- Your desk is cluttered with unfinished projects: You find multitasking a way to avoid 'difficult to finish' or stalled-off projects. You find it hard to turn off distractions and concentrate.
- Separating data from information becomes challenging: These days, we are all bombarded with data. But are all those reliable? Is there anything worthwhile that's being reported? You cannot arrange to deliver information from one source; instead, you invest time and resources in multiple sources.
- Your ideas and creativity are stalled: The best ideas and creative thinking occur when our mind is uncluttered, which is why people ask you to "sleep on it." It gets challenging to build quiet, uncomplicated time for creative thinking.
Despite all these compelling reasons to steer clear of multitasking at all costs, there's a couple of situations where juggling multiple tasks could be beneficial.
The Benefits of Multitasking
According to a study published by the Association for Psychological Science, regardless of whether people handle several tasks, perceiving the activity as multitasking positively affected their performances.
From a business perspective, multitasking is an ability to adapt well to different work environments and effectively undertake tasks within a set timeframe.
Multitasking helps with...
- Better time-management: A professional who can get multiple tasks done in a shorter period is better than someone getting just one task done with the same amount of time. For instance, think of spending an hour on the treadmill and listening to a language course online. Wouldn't you be saving time if you did both simultaneously since walking on a treadmill is just a physical workout?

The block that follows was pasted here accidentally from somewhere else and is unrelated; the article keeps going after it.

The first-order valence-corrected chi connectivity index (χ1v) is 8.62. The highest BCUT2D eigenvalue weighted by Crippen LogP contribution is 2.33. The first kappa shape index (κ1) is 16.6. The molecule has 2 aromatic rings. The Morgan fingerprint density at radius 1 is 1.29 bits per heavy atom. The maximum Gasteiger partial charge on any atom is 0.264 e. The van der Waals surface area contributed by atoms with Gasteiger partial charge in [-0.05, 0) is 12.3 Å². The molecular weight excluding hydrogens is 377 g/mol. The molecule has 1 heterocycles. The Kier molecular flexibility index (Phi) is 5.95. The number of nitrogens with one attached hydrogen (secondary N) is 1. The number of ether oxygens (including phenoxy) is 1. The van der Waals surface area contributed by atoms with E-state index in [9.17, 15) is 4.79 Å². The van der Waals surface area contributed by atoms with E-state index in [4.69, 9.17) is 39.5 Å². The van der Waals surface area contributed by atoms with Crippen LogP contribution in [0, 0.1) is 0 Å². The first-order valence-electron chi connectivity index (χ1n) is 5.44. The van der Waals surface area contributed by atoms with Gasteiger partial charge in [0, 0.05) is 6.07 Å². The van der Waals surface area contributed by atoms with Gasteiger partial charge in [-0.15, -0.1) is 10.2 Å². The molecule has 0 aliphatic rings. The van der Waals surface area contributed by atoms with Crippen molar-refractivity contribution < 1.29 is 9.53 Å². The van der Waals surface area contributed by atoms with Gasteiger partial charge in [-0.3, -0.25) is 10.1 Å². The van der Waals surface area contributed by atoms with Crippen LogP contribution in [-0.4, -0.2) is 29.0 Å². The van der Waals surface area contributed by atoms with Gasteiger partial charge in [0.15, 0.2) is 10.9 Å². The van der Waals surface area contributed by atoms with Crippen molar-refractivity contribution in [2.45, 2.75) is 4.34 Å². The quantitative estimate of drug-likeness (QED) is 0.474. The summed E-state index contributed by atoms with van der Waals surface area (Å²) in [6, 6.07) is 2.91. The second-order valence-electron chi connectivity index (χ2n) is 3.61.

- Higher productivity: You can deliver more outputs with minimum resources. For example, if your company has people who multitask effectively, they can accomplish more work in less time. This, in turn, minimizes the time and resources you'd need to finish a project and increases the volume of work that could be taken on.
- Saving money: It's a known fact that time is money. The more time you save by multitasking, the more money is in your pocket. Another example of how multitasking saves money is in workspaces. Rather than hiring five extra people to take on more tasks, if you simply hire two people who are great at multitasking, you get work done sooner with less money and resources.
- Preventing procrastination: Being a pro multitasker motivates you to achieve more. You must typically enjoy crossing off tasks from a to-do list with several things to do. Motivation from accomplishing tasks helps you do more than keeping it for later.
- Boosts creativity: According to the findings of two researchers, Melwani and Kapadia, there's a clear link between multitasking and creativity. While multitasking, the brain creates a greater demand for cognitive resources such as working memory and attention, activating cognitive flexibility, which leads to greater creativity.
Are Women Multitasking Pros?
A study published by 'PLOS One shows that women aren't better at multitasking; instead, they just do more work than men. This study was built on the existing body of research which proves that brain cannot manage multiple activities at once.
On the other hand, according to a paper in the journal BMC Psychology, men suffered to cope with juggling priorities compared to women. In a test conducted by UK psychologists, men were slower and much less organized than women while switching between two tasks.
In short, women outperform men in multitasking paradigms, however without any conclusive evidence and lack of empirical studies, gender differences shouldn't be used to make strong generalizations.